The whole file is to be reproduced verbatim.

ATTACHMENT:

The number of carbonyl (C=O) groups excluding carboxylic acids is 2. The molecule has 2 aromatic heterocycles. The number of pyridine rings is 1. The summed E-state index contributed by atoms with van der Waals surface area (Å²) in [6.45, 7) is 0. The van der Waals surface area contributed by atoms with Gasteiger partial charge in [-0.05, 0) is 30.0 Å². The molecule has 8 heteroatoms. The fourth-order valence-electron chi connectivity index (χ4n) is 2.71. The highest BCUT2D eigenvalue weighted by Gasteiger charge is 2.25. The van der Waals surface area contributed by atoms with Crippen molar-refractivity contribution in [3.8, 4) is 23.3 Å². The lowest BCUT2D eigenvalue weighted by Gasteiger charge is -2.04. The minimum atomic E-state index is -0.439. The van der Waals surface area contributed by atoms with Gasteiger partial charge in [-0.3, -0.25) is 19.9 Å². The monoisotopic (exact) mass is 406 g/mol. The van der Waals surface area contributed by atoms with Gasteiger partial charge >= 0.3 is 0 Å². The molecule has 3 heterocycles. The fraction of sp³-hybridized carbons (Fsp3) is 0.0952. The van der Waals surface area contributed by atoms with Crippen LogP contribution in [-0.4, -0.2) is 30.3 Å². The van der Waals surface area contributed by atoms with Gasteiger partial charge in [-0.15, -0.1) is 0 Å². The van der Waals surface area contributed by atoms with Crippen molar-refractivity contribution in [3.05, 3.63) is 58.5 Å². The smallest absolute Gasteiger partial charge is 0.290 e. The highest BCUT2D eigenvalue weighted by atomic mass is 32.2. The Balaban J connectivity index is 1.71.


The number of carbonyl (C=O) groups excluding carboxylic acids is 2. The molecule has 2 aromatic heterocycles. The number of pyridine rings is 1. The summed E-state index contributed by atoms with van der Waals surface area (Å²) in [6.45, 7) is 0. The van der Waals surface area contributed by atoms with Gasteiger partial charge in [-0.05, 0) is 30.0 Å². The molecule has 8 heteroatoms. The fourth-order valence-electron chi connectivity index (χ4n) is 2.71. The highest BCUT2D eigenvalue weighted by Gasteiger charge is 2.25. The van der Waals surface area contributed by atoms with Crippen molar-refractivity contribution in [3.8, 4) is 23.3 Å². The lowest BCUT2D eigenvalue weighted by Gasteiger charge is -2.04. The minimum atomic E-state index is -0.439. The van der Waals surface area contributed by atoms with Gasteiger partial charge in [-0.3, -0.25) is 19.9 Å². The monoisotopic (exact) mass is 406 g/mol. The van der Waals surface area contributed by atoms with Gasteiger partial charge >= 0.3 is 0 Å². The molecule has 3 heterocycles. The fraction of sp³-hybridized carbons (Fsp3) is 0.0952. The van der Waals surface area contributed by atoms with Crippen LogP contribution in [-0.4, -0.2) is 30.3 Å². The van der Waals surface area contributed by atoms with Gasteiger partial charge in [-0.15, -0.1) is 0 Å². The van der Waals surface area contributed by atoms with Crippen molar-refractivity contribution in [3.05, 3.63) is 58.5 Å². The smallest absolute Gasteiger partial charge is 0.290 e. The highest BCUT2D eigenvalue weighted by atomic mass is 32.2. The Balaban J connectivity index is 1.71.